Saturday, August 25, 2018
The Inexactness of dates in genealogy
A significant portion of the questions I hear from genealogical researchers involve the dates of the events in their ancestors' lives. Identifying an accurate date of birth, marriage or death can often determine whether or not the researcher can adequately identify a particular individual. The research challenge comes from the simple fact that dates, as recorded in historical records, are often inexact and sometimes totally inaccurate.
Here are some examples of the challenges in determining exact dates.
One of the most common issues with dates encountered by almost all researchers in the United States are the ages and dates from the United States Federal Census Records. These dates illustrate several of the issues that arise as a result of the way the records are created and subsequently interpreted. Here is a typical census record from the 1880 U.S. Federal Census.
You can click on the image to see the details if you wish to do so. At the top of the census form, the Enumerator signed and filled in the date that says "enumerated by me on the 7th day of June 1880. The writing at the top of the census form says that the Census Year begins on June 1, 1879, and ends on May 31, 1880. The date of the census is June 1st even though the enumerator obtained the information after that date. Another significant statement indicates that people who have died since June 1, 1880, are included. OK, so now we look at the information in the record.
My ancestor on this record is Thomas Parkinson. He is shown as being 50 years old. From this record alone when was he born? Can I merely subtract his given age of 50 from 1880 and say he was born in 1830? Should I record his birth year from the census as "about 1830?" How do I know if the information about his age is correct? Did he know his own birth date? An entry in the FamilySearch.org Family Tree shows that he was born on 12 December 1830. So how old was he when the census was taken? He was 49. His 50th birthday would not have been until December of 1880. Any calculations of his age from this census record would be approximately correct but only because his age was incorrectly recorded.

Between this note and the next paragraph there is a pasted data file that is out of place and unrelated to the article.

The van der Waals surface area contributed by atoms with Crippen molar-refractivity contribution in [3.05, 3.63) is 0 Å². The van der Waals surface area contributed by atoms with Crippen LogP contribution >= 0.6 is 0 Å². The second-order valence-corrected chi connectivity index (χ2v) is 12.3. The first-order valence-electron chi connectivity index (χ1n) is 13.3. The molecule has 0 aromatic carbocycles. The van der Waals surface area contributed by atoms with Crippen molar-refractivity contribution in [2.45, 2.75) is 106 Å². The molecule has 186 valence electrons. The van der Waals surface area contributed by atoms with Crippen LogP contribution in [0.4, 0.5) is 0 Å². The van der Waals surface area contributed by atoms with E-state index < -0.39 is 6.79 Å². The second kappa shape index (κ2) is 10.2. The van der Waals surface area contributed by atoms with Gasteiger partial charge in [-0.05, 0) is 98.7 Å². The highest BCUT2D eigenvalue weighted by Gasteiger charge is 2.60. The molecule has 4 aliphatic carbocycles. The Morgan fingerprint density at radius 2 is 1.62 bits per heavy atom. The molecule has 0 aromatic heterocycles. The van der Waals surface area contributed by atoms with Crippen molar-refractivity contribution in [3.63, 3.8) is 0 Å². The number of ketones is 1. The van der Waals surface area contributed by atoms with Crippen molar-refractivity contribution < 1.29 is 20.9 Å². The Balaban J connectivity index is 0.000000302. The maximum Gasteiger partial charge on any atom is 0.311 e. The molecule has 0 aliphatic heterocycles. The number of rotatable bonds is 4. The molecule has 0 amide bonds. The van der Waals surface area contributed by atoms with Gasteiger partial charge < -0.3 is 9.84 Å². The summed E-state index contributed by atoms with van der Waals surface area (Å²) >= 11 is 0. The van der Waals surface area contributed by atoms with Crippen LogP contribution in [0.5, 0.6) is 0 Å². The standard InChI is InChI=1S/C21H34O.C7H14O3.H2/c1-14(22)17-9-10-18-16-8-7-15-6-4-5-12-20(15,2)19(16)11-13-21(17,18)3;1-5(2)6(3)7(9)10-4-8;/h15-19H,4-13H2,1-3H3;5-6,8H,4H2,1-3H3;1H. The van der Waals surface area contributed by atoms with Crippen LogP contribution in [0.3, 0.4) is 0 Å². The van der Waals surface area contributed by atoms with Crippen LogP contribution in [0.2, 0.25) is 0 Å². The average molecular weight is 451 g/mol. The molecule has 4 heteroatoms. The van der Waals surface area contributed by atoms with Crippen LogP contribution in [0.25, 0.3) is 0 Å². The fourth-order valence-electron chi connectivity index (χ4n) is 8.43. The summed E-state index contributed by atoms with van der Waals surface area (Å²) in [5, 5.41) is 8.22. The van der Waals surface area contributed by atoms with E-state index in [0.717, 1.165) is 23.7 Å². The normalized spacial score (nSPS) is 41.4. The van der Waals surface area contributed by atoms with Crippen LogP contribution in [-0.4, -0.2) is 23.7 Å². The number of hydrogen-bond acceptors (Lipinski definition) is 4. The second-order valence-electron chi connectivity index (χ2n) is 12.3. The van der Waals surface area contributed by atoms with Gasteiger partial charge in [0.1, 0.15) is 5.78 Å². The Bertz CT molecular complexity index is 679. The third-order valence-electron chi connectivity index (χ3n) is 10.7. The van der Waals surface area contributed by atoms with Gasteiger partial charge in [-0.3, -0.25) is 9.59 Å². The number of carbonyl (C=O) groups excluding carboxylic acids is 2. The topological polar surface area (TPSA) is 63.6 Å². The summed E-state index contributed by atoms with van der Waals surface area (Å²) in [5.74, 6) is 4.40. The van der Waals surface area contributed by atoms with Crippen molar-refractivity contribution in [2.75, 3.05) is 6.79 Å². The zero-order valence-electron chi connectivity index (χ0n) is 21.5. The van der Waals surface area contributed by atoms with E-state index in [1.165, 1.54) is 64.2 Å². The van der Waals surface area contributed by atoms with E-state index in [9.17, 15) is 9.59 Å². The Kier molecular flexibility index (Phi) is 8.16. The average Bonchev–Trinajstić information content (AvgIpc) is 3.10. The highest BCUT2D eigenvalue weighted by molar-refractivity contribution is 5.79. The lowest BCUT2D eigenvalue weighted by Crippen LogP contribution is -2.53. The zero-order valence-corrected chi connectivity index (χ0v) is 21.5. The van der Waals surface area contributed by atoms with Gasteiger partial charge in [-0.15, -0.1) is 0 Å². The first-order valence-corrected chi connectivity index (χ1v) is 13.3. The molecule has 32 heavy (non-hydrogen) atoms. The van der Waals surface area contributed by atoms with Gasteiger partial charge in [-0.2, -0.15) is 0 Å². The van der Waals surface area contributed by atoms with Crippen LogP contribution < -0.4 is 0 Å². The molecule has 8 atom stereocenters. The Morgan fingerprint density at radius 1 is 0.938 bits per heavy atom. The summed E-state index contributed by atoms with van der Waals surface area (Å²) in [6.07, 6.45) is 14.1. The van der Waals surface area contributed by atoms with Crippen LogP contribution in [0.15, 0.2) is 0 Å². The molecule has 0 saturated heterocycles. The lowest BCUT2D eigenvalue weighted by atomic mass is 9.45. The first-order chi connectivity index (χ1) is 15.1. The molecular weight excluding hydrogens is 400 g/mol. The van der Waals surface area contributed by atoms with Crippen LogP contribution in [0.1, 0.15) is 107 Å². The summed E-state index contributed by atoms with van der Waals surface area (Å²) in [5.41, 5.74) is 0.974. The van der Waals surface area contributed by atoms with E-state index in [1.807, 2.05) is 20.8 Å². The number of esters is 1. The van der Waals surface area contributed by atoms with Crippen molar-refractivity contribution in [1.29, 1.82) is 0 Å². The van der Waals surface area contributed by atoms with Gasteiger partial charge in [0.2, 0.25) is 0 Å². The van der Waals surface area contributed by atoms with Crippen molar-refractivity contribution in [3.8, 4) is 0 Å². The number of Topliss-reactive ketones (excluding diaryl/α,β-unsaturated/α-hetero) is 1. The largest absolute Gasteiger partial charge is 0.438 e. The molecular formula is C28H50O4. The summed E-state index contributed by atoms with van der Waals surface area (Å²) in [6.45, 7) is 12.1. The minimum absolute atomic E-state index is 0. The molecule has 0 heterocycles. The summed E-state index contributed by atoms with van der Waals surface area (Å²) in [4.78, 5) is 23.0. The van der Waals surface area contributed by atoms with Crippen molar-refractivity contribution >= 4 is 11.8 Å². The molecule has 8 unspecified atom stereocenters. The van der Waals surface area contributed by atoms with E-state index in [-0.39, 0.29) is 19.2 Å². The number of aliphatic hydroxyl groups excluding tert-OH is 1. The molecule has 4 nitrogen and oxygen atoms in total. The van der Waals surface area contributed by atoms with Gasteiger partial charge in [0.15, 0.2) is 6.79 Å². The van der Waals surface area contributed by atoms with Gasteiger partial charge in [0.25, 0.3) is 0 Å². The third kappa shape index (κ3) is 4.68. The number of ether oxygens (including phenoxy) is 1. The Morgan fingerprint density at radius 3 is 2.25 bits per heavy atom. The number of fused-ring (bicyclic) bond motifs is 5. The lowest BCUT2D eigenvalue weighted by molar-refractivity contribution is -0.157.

Let's look at some different records for Thomas Parkinson. Here is his birth and christening record.
This record says that he was born on 12 December 1830 and christened on 12 January 1831. Most genealogists would automatically enter this information into their records as both settled and correct. When was this record created? Who provided the information about the birthdate? One thing that I often see is that someone will enter the same date for the birth and christening. Here those two events took place in different years. Here is another record.
This is a record of the 1841 England and Wales Census for Thomas Parkinson as a child. This record says he is 12 years old. If I subtract his age from the date of the census, I could conclude that he was born in 1829. The date of the 1841 England and Wales Census was the night of 6 June 1841. How old was Thomas on that date? Remember, according to the christening record he was born in December 1830 so he would not have been one year old until December of 1831. If we simply subtract 12 from the date of the Census of 1841, he would be born in 1829. Did he turn 12 or 13 in 1841 or neither? If he was really born in 1830, he would have turned 10 years old in December of 1840. So, in June of 1841, he would only be 10 years old until he turned 11 in December of 1841. Who got the date right?
There is a huge difference between asking someone how old they are and asking them when they were born. What did the census record enumerators ask the people? Some researchers would simply ignore the dates in the census records as unreliable. What if the christening record is wrong?
There are a lot of other situations that can influence the dates that we find in historical records. One important one is the change in the calendars from "old style" to "new style" back in the 1700s. Also, many of the dates entered in the records are simply wrong. What if the person lied about their age for some reason?
As we do genealogical research, we need to remember that we are relying on historical records and that these records are not necessarily accurate. We do the best that we can and make the best conclusions that we can, but we always need to be open to correction from subsequently discovered records and documents.